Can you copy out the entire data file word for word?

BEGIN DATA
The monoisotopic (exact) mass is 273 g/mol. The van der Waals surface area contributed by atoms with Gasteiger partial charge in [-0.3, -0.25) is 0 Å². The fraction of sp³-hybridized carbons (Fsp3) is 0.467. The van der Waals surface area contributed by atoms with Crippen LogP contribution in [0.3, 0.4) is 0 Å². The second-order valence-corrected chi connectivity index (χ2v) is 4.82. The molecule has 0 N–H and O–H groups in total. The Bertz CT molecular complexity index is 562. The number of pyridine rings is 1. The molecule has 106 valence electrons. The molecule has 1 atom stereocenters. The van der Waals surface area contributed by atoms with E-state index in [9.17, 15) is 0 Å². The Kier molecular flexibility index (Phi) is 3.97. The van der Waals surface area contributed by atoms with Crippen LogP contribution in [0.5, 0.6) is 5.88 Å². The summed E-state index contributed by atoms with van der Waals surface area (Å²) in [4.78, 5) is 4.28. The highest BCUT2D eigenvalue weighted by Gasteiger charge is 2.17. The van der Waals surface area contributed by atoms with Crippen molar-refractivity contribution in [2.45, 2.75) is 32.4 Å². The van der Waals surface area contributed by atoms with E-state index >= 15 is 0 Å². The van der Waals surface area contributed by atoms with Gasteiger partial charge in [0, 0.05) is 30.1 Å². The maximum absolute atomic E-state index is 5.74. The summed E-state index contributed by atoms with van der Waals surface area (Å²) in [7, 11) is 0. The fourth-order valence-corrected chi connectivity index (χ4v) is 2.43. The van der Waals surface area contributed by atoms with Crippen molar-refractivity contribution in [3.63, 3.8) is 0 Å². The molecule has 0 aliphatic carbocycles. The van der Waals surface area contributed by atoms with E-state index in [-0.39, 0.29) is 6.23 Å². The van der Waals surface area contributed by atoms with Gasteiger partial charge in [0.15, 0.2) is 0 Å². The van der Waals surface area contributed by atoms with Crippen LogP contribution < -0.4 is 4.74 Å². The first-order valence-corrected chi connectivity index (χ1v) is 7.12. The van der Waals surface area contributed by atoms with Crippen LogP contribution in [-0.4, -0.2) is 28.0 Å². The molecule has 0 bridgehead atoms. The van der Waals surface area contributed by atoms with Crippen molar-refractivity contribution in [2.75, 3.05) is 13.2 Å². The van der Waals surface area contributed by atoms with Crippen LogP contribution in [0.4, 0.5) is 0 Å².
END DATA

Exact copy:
The monoisotopic (exact) mass is 273 g/mol. The van der Waals surface area contributed by atoms with Gasteiger partial charge in [-0.3, -0.25) is 0 Å². The fraction of sp³-hybridized carbons (Fsp3) is 0.467. The van der Waals surface area contributed by atoms with Crippen LogP contribution in [0.3, 0.4) is 0 Å². The second-order valence-corrected chi connectivity index (χ2v) is 4.82. The molecule has 0 N–H and O–H groups in total. The Bertz CT molecular complexity index is 562. The number of pyridine rings is 1. The molecule has 106 valence electrons. The molecule has 1 atom stereocenters. The van der Waals surface area contributed by atoms with E-state index in [9.17, 15) is 0 Å². The Kier molecular flexibility index (Phi) is 3.97. The van der Waals surface area contributed by atoms with Crippen LogP contribution in [0.5, 0.6) is 5.88 Å². The summed E-state index contributed by atoms with van der Waals surface area (Å²) in [4.78, 5) is 4.28. The highest BCUT2D eigenvalue weighted by Gasteiger charge is 2.17. The van der Waals surface area contributed by atoms with Crippen molar-refractivity contribution in [2.45, 2.75) is 32.4 Å². The van der Waals surface area contributed by atoms with E-state index >= 15 is 0 Å². The van der Waals surface area contributed by atoms with Gasteiger partial charge in [0, 0.05) is 30.1 Å². The maximum absolute atomic E-state index is 5.74. The summed E-state index contributed by atoms with van der Waals surface area (Å²) in [7, 11) is 0. The fourth-order valence-corrected chi connectivity index (χ4v) is 2.43. The van der Waals surface area contributed by atoms with Crippen molar-refractivity contribution in [3.63, 3.8) is 0 Å². The molecule has 0 aliphatic carbocycles. The van der Waals surface area contributed by atoms with E-state index in [-0.39, 0.29) is 6.23 Å². The van der Waals surface area contributed by atoms with Gasteiger partial charge in [0.15, 0.2) is 0 Å². The van der Waals surface area contributed by atoms with Crippen LogP contribution < -0.4 is 4.74 Å². The first-order valence-corrected chi connectivity index (χ1v) is 7.12. The van der Waals surface area contributed by atoms with Crippen LogP contribution in [-0.4, -0.2) is 28.0 Å². The molecule has 0 bridgehead atoms. The van der Waals surface area contributed by atoms with Crippen molar-refractivity contribution in [2.75, 3.05) is 13.2 Å². The van der Waals surface area contributed by atoms with Crippen LogP contribution in [0.4, 0.5) is 0 Å².